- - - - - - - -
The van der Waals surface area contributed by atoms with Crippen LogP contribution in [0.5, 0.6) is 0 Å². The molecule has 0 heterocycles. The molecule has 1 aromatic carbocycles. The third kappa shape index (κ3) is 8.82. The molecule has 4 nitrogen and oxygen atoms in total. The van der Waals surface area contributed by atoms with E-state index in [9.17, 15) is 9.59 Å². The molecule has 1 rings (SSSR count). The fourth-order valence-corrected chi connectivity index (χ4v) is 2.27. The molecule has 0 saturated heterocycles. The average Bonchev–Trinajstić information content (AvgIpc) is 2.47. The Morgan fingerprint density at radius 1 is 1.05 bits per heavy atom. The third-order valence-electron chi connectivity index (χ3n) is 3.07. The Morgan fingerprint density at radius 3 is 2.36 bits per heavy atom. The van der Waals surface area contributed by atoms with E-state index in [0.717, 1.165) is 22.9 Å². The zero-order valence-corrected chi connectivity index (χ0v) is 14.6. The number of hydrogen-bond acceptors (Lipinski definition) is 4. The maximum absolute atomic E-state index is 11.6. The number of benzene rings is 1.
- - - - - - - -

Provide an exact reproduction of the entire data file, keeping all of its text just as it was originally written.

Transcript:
The van der Waals surface area contributed by atoms with Crippen LogP contribution in [0.5, 0.6) is 0 Å². The molecule has 0 heterocycles. The molecule has 1 aromatic carbocycles. The third kappa shape index (κ3) is 8.82. The molecule has 4 nitrogen and oxygen atoms in total. The van der Waals surface area contributed by atoms with E-state index in [9.17, 15) is 9.59 Å². The molecule has 1 rings (SSSR count). The fourth-order valence-corrected chi connectivity index (χ4v) is 2.27. The molecule has 0 saturated heterocycles. The average Bonchev–Trinajstić information content (AvgIpc) is 2.47. The Morgan fingerprint density at radius 1 is 1.05 bits per heavy atom. The third-order valence-electron chi connectivity index (χ3n) is 3.07. The Morgan fingerprint density at radius 3 is 2.36 bits per heavy atom. The van der Waals surface area contributed by atoms with E-state index in [0.717, 1.165) is 22.9 Å². The zero-order valence-corrected chi connectivity index (χ0v) is 14.6. The number of hydrogen-bond acceptors (Lipinski definition) is 4. The maximum absolute atomic E-state index is 11.6. The number of benzene rings is 1.